The University’s Board of Supervisors voted Thursday to appoint William F. Tate IV as the University’s next president. The search for an individual to permanently fulfill the presidential position began in November with the creation of the Presidential Search Committee.
Tate will become the University’s first African American president while concurrently becoming the first African American president in the Southeastern Conference.
Gov. John Bel Edwards released a statement congratulating Tate following his selection and acknowledged the significance of the moment for Louisiana.
“This is a historic moment for the Louisiana State University system, as Dr. Tate will become the University’s first African American president and also the first African American university president in the Southeastern Conference,” Edwards said. “I share this goal of making higher education more accessible to students from all walks of life and all areas of our state and beyond and in growing the system’s prominence and I welcome his experience, vision and insight. I congratulate Dr. Tate.”
Previously serving as the dean of the graduate school at Washington University in St. Louis for 18 years, Tate's most recent position was at the University of South Carolina where he had been the provost for the last year.
Tate will overtake the presidential role permanently, replacing Thomas Galligan, who assumed the presidential role in an interim capacity January 2020. Galligan initially expressed interest in being appointed permanently to the presidential position but withdrew his name from the search on April 20.
The Presidential Search Committee initially received 23 applicants detailing their qualifications to become president of the state’s flagship university, but the committee members opted to allow applications to be accepted later then they had initially planned. This decision allowed Tate to submit his application and enter the search process, with the committee unanimously voting to allow Tate to be included in the interview process.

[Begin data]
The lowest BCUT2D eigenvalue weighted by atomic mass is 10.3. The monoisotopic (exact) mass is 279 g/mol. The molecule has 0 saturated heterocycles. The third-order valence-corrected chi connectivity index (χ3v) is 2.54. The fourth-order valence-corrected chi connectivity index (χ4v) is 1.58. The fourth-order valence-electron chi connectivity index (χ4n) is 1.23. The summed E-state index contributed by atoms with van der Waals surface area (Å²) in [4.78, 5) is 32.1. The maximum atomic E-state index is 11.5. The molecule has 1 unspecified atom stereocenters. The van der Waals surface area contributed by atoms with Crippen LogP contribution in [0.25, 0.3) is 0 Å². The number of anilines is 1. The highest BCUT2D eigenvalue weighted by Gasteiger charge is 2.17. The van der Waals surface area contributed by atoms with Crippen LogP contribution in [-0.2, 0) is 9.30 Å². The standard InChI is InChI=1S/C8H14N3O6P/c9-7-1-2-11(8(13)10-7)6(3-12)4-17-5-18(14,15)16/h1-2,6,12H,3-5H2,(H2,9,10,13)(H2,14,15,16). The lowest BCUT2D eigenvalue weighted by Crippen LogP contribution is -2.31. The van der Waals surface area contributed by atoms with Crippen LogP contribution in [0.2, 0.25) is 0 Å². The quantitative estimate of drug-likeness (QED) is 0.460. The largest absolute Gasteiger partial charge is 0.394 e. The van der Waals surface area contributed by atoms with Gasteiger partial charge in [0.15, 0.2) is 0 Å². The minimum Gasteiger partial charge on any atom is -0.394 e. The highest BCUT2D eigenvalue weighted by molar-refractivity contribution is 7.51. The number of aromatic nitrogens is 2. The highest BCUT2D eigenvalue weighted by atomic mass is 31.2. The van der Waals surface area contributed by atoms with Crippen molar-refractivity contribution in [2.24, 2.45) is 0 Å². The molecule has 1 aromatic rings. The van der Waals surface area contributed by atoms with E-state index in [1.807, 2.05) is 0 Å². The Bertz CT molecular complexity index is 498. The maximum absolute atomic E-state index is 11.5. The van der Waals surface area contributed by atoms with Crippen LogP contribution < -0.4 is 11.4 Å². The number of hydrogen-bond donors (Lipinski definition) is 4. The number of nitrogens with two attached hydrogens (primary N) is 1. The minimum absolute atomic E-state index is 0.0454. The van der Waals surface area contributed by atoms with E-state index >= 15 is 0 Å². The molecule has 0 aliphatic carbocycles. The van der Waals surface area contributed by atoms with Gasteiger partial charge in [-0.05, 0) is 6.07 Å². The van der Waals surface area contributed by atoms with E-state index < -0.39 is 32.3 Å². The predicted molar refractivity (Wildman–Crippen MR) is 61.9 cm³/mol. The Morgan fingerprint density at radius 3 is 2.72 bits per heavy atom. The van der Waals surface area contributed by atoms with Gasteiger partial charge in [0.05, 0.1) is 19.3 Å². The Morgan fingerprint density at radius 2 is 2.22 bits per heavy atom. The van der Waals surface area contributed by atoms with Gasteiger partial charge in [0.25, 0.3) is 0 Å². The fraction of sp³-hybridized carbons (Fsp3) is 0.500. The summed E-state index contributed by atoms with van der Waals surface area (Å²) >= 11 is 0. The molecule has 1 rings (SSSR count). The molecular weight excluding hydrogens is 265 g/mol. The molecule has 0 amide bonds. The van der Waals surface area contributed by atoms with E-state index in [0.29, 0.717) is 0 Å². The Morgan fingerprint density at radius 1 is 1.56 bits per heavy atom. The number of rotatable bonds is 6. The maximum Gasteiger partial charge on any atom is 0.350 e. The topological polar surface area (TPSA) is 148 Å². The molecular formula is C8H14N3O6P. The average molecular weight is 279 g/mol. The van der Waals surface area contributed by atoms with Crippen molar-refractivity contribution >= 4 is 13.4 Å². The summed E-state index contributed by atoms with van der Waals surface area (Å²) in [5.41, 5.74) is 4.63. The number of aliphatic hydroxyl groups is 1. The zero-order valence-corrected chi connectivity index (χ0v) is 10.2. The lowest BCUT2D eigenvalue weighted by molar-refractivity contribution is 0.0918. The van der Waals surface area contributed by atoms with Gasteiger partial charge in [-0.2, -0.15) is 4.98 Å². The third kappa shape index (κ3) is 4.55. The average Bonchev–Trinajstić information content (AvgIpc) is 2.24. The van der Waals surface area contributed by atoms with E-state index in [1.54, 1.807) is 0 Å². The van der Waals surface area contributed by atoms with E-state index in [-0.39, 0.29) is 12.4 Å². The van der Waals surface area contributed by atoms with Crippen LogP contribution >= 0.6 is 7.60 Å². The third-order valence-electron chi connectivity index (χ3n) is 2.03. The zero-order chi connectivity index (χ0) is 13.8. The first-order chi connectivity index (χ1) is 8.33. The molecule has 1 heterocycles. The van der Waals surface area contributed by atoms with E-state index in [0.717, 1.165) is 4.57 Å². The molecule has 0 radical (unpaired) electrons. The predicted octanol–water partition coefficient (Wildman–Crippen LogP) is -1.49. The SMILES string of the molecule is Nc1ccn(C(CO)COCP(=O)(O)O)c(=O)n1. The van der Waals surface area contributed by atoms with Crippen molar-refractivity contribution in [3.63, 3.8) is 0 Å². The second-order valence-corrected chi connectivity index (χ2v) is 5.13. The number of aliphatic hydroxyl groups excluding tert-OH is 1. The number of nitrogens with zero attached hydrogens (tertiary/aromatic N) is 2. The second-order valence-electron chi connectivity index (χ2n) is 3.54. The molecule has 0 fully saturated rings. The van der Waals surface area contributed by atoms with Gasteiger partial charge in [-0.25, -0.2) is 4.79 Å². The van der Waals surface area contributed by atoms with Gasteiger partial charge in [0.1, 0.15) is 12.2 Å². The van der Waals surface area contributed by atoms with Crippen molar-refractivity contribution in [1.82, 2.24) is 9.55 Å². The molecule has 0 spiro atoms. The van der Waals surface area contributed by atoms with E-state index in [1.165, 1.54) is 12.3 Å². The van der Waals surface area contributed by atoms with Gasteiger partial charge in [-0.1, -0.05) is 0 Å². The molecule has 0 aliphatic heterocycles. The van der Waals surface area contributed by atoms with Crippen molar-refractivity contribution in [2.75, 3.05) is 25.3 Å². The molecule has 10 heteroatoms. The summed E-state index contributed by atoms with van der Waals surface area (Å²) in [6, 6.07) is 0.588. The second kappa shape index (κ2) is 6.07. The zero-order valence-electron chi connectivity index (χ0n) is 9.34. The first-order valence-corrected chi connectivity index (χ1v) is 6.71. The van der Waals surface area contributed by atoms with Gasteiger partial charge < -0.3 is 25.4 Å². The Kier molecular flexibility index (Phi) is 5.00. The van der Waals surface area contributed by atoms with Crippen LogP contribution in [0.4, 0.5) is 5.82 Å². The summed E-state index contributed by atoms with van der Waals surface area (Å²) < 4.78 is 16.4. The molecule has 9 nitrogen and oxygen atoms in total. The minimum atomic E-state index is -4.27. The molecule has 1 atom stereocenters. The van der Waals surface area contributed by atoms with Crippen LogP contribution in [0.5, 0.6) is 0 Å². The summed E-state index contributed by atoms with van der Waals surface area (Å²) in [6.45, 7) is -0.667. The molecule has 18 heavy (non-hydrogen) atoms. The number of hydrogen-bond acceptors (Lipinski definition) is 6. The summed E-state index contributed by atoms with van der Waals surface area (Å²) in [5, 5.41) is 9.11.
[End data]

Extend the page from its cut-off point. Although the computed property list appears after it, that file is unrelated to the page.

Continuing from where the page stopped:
The committee further narrowed the search down to three finalists who each toured various University campuses and met with students, staff and faculty in the days preceding the final day of interviews conducted by the Board of Supervisors.
The other two finalists were Jim Henderson, who has been the University of Louisiana System president since 2017, and Kelvin Droegemeier, who worked as a scientific advisor the White House during former President Trump’s administration.
Search Committee Chair James Williams made a statement immediately prior to the start of the finalist interviews detailing the process and noting the effort the committee made to be transparent regarding the executive search.
“This has been a very transparent process,” Williams said, “which yielded three extraordinary candidates.”
The effort to remain transparent throughout the executive search process comes after the Board of Supervisors received controversy during the last presidential search for their refusal to release the names of the finalists that former University president F. King Alexander faced when vying for the presidential position in 2013.
Andrea Gallo, former Editor of Chief of The Reveille during the time of Alexander’s selection as president, sued the University to obtain access to the names of the other finalists in the 2013 presidential search.
This months-long executive search process culminated Thursday with the University’s Board of Supervisors interviewing each of the three candidates before entering an executive session where the board deliberated on the candidates and made their final decision.
Board members were quick to make note to each of the three candidates during their interviews about the University’s ongoing issues with Title IX, an issue that Tate had previously found himself embroiled in at the University of South Carolina.
Tate addressed the issue surrounding Title IX and made it clear that any silence on his behalf is out of respect for the victims.
“What I’m interested in seeing in terms of Title IX is one of a culture in which when someone reports, the assumption is they have been traumatized in some form or fashion,” Tate said. “I have remained silent about all the cases we have dealt with in Title IX. I am not interested in traumatizing anyone else who has been through trauma.”
The newly selected president proposed a necessary transition from the current Title IX practices to one that is more centered around immediately prioritizing addressing the trauma experienced by the victim
“That's where I would start, Tate said, "and anything that's going to be designed if it works that way, it's probably going to be a lot better than the current practice.”
The details around Tate's contract are still being worked out, but Tate said that he hopes to begin working July 2.